For earlier reports in this series, see
My goal is to perform in the SXDS field the same analysis I did for the SDF:
I have now added a bit of additional analysis, with simple statistics of stars and not-stars in the field; I also check for a bias in my classification algorithm which might discard faint, red stars from the SXDS catalogs (and do not find one).
I have finished my second version of analysis on the SXDS, using a new set of catalogs. These were kindly provided by Tomoki Morokuma on August 3, 2006. The new set differ from the previous ones mostly in small zero-point shifts in the magnitude scale; that is, the magnitudes of all objects in the i-band might be 0.03 larger in the new catalogs than in the old catalogs. However, I also noticed a more significant change: the 2.0-arcsec aperture magnitudes for all objects in all passbands were completely different from the old ones. They were not simply shifted by a constant amount: the values for each object were slightly different, by different amounts.
According to Morokuma-san,
These are in version 1, and the most reliable ones.
The MD5 checksums for these new versions of the catalogs are
114192 -rw-rw-r-- 1 richmond richmond 116805844 Aug 3 00:23 sxdsi1.cat f0d8dcdda852edcd3ac2f2e526c8d55e 111068 -rw-rw-r-- 1 richmond richmond 113607491 Aug 3 00:23 sxdsi2.cat 874f06b619ec4ae34d1ec4a3aaf85797 118256 -rw-rw-r-- 1 richmond richmond 120964971 Aug 3 00:24 sxdsi3.cat 468ed014a0f1e7e0d5a17c9df02a713d 110464 -rw-rw-r-- 1 richmond richmond 112992477 Aug 3 00:24 sxdsi4.cat 8edef9c53fc343d89535ad3de25aac6f 112560 -rw-rw-r-- 1 richmond richmond 115136051 Aug 3 00:24 sxdsi5.cat dead29d921ddaacee4bdcfefe1915c5a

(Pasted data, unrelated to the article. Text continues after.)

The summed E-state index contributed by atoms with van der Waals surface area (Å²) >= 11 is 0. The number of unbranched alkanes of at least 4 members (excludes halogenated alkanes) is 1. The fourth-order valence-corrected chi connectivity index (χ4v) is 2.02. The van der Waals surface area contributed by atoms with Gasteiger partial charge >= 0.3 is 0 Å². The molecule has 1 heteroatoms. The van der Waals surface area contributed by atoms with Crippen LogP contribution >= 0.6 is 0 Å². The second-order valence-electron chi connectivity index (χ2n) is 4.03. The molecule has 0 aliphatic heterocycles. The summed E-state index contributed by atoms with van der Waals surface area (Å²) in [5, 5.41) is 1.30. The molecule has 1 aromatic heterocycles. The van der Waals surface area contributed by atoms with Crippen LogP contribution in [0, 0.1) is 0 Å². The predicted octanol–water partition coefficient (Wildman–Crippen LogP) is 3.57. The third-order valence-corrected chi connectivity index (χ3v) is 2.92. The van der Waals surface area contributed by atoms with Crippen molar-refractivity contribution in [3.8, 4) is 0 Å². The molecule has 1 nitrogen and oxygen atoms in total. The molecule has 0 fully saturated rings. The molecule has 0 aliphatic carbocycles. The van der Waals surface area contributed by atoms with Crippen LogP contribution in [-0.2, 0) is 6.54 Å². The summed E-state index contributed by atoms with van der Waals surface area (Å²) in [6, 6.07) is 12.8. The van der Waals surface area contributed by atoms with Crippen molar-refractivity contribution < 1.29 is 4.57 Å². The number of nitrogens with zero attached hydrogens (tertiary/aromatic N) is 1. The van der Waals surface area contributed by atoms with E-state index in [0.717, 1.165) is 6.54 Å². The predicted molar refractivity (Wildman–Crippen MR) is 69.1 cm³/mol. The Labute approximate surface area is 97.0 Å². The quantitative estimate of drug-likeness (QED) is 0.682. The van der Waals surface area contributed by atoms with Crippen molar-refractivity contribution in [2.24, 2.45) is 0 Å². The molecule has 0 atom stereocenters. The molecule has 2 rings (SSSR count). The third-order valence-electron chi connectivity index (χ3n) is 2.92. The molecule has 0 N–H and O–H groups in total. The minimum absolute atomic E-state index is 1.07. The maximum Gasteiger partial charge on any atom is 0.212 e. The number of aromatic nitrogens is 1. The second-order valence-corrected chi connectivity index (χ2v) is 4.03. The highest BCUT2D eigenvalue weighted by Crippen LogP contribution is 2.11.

As before, I used catalogs of the SXDS images based on the i'-band detections. The first step was to create a stellar locus. I picked colors (B-V), (V-R) and (R-i'). I chose a sample of objects which, based both on their morphology and on their colors, were very likely to be stars. I then applied the techniques described by
Below are graphs showing the locations of stars in the clean sample, the locus nodes derived from the stars, and positions of various stars or stellar models based on synthetic photometry in the Suprime-Cam passbands. I have shifted the synthetic photometry to match the actual locations of stars.
Note that none of the synthetic photometry seems to match the observations for the reddest stars. The observed locus bends much more sharply than the synthetic loci. I saw a similar effect in the SDF photometry. Some of the difference may be ascribed to differences in metallicity between the observed stars and the stars used in the synthetic photometry, but there may be additional differences due to other factors that I do not yet understand.
The locus created in this fashion has an ellipsoidal cross-section which may change size and orientation. Following the methods described in Richmond (2005), I used this locus to give a "color classification" to every object in the SXDS catalogs. If the colors of an object -- including observational uncertainties -- fell completely within the locus, I assigned a "color score" of 1.0 to the object, meaning it is consistent with stellar colors. If the colors of an object placed it completely outside the locus, I assigned it a "color score" of 0.0, meaning that is not consistent with stellar colors. Some objects had a location which fell partly within the locus when one included uncertainties; for such object, I assigned a score between 0.0 and 1.0, given by the fraction of the object's error ellipsoid which fell within the locus.
The i'-band catalogs for the five SXDS fields (Center, North, South, East, West) contain many, many objects. I discarded those which had invalid values for at least one magnitude or magnitude uncertainty, which left 780,826 entries. Some of these are repeated measurements of a single object in regions of overlap between two fields. I have not (yet) done anything about repeated entries for the same object.